Epiphany: A Dangerous Journey
“The Christian of the future will either be a mystic or will not exist at all.”
Lectionary readings for Second Sunday after Christmas Day (January 5, 2020):
Jeremiah 31:7–14; Psalm 147:12–20; Ephesians 1:3–14; and John 1:(1–9,) 10–18
Lectionary Calendar (Cycle A) and guidance for using the lectionary
This Sunday officially marks the end of the Christmas season and the beginning of the season of Epiphany—the “showing forth” or “the revelation” of God’s presence to unlikely people in unlikely places. On this day the Church commemorates the journey of the wise men to seek the Christ child; we celebrate their arrival at the manger with longing in their hearts and gifts appropriate for the One who would be our king, our priest, and our Savior. And a dangerous journey it was!
In yet another strange twist to the Christmas story, it was pagan astrologers who were among the first and most venerated visitors to the manger. Although theirs was an occupation that was expressly forbidden in Jewish law (the modern-day equivalent of those who read and interpret horoscopes!), they were welcomed, and their gifts were received. But they almost didn’t make it home alive.
A Spirituality of Imperfection
One of the most striking elements of the Christmas story is its imperfection by any kind of human standard. None of the circumstances surrounding Jesus’ birth were ideal. Mary’s baby was born out of wedlock. When the time for her delivery came, Mary and Joseph were on the road due to political forces that were beyond their control. There was no good place to have the baby, so they ended up sharing this blessed event with livestock in the place where animals were kept.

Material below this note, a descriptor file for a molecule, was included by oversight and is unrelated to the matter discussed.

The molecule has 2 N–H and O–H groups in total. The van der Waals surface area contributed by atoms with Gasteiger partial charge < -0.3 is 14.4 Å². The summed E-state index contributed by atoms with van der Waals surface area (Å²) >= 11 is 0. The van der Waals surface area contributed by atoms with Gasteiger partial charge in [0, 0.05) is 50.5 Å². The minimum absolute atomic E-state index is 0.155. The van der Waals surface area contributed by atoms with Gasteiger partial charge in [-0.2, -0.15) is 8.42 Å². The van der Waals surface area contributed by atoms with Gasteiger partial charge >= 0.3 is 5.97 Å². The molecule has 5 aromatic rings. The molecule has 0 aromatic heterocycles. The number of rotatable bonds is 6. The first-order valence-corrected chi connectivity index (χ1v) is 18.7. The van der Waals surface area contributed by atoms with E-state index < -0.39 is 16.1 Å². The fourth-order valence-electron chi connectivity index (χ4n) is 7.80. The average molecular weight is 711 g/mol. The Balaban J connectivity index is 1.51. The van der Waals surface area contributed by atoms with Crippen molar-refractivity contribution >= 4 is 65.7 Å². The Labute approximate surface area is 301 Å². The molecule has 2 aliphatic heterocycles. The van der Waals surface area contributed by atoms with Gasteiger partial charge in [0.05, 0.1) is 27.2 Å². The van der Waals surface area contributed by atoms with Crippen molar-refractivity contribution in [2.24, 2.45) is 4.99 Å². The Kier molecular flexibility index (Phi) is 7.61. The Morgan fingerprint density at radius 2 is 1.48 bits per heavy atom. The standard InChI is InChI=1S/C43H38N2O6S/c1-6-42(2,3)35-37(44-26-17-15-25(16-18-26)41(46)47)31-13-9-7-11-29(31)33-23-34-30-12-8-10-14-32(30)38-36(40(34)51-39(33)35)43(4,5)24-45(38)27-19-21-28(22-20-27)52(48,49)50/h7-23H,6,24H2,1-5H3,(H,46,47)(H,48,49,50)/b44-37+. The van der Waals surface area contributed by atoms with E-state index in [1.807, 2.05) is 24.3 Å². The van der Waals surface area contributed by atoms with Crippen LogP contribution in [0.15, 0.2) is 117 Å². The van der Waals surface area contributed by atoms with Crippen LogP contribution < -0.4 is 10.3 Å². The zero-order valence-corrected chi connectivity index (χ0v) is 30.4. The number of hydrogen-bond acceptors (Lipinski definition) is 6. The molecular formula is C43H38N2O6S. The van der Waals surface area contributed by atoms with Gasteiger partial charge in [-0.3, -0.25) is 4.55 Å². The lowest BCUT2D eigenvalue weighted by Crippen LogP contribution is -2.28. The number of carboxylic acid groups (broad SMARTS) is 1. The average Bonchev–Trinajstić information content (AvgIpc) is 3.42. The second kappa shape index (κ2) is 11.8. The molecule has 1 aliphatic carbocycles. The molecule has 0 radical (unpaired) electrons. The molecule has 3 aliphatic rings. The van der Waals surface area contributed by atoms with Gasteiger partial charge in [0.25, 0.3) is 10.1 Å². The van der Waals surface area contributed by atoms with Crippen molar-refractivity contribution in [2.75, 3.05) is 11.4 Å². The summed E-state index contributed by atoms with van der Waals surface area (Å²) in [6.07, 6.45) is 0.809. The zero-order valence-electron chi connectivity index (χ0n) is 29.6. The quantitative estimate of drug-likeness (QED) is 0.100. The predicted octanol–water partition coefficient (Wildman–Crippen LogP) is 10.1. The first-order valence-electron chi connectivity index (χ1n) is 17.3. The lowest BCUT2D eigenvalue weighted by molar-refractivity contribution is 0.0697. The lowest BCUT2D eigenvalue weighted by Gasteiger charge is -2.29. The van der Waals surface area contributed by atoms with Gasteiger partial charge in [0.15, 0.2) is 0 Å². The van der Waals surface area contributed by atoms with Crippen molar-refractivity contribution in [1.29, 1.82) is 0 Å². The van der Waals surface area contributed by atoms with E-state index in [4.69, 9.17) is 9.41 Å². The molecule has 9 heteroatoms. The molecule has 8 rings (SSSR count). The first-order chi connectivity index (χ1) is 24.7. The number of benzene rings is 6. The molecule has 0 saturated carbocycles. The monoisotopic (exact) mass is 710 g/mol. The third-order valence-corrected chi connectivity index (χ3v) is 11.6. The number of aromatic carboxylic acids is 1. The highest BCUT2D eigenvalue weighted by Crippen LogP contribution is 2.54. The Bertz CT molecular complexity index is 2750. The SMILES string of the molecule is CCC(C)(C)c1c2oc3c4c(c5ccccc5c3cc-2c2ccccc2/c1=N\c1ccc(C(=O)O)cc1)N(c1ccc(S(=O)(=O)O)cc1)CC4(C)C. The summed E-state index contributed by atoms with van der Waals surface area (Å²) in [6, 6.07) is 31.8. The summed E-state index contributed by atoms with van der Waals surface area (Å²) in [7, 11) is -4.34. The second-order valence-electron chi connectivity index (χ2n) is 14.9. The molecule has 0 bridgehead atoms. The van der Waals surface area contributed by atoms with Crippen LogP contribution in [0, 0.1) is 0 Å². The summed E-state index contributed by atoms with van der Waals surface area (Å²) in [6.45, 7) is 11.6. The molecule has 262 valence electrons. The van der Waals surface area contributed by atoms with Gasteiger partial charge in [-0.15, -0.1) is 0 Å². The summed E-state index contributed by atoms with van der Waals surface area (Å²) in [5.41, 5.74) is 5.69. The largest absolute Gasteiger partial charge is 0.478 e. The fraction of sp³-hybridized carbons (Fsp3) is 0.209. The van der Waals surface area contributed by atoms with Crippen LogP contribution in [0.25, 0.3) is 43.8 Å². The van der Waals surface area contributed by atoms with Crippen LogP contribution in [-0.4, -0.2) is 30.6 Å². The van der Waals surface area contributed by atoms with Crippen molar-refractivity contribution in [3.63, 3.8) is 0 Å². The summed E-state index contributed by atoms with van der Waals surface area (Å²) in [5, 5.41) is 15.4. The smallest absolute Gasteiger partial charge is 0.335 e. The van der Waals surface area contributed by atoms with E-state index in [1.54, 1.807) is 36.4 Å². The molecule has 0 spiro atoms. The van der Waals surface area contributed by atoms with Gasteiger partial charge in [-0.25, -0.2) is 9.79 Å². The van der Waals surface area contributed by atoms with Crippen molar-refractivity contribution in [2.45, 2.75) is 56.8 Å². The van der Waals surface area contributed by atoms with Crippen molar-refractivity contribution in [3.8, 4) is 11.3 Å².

Beyond these intimate imperfections, the outer landscape was very bleak. Jesus was born into a time of political and religious upheaval. King Herod, an insecure and violent man, was in power at the time which created a very dangerous and volatile environment for anyone who threatened him. The wise men, for all of their “wisdom”, were actually more of a hindrance than a help in the unfolding of the Christmas story: they tipped off Herod to the fact that there was a potential usurper being born in Bethlehem. This sent Herod into a jealous rage which caused him to order what is now known as “the slaughter of the innocents”—the murder of all male children two years and under. Surely the parallels with the violence of our own place and time are not lost on us. Mothers, fathers, and whole towns weeping and lamenting the loss of their children echoed throughout that first Christmas season as in our towns today.